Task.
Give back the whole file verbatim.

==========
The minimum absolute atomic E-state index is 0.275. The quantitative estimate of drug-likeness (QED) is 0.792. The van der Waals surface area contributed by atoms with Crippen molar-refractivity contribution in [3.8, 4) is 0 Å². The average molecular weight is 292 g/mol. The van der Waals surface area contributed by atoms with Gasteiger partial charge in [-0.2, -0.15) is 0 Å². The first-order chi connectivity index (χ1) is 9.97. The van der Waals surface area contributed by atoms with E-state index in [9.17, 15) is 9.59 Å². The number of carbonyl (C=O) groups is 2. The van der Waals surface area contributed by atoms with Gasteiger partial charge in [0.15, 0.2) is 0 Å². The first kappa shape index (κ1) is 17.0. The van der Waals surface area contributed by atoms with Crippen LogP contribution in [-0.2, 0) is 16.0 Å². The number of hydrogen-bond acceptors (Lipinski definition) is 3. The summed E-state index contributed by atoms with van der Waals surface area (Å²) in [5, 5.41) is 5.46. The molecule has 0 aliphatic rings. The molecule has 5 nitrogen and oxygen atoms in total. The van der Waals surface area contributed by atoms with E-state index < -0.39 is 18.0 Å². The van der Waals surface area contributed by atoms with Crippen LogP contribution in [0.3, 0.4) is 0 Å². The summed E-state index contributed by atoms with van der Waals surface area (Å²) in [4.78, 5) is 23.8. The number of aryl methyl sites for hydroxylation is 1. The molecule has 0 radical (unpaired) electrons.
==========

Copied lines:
The minimum absolute atomic E-state index is 0.275. The quantitative estimate of drug-likeness (QED) is 0.792. The van der Waals surface area contributed by atoms with Crippen molar-refractivity contribution in [3.8, 4) is 0 Å². The average molecular weight is 292 g/mol. The van der Waals surface area contributed by atoms with Gasteiger partial charge in [-0.2, -0.15) is 0 Å². The first-order chi connectivity index (χ1) is 9.97. The van der Waals surface area contributed by atoms with E-state index in [9.17, 15) is 9.59 Å². The number of carbonyl (C=O) groups is 2. The van der Waals surface area contributed by atoms with Gasteiger partial charge in [0.15, 0.2) is 0 Å². The first kappa shape index (κ1) is 17.0. The van der Waals surface area contributed by atoms with Crippen LogP contribution in [-0.2, 0) is 16.0 Å². The number of hydrogen-bond acceptors (Lipinski definition) is 3. The summed E-state index contributed by atoms with van der Waals surface area (Å²) in [5, 5.41) is 5.46. The molecule has 0 aliphatic rings. The molecule has 5 nitrogen and oxygen atoms in total. The van der Waals surface area contributed by atoms with E-state index < -0.39 is 18.0 Å². The van der Waals surface area contributed by atoms with Crippen LogP contribution in [0.3, 0.4) is 0 Å². The summed E-state index contributed by atoms with van der Waals surface area (Å²) in [4.78, 5) is 23.8. The number of aryl methyl sites for hydroxylation is 1. The molecule has 0 radical (unpaired) electrons.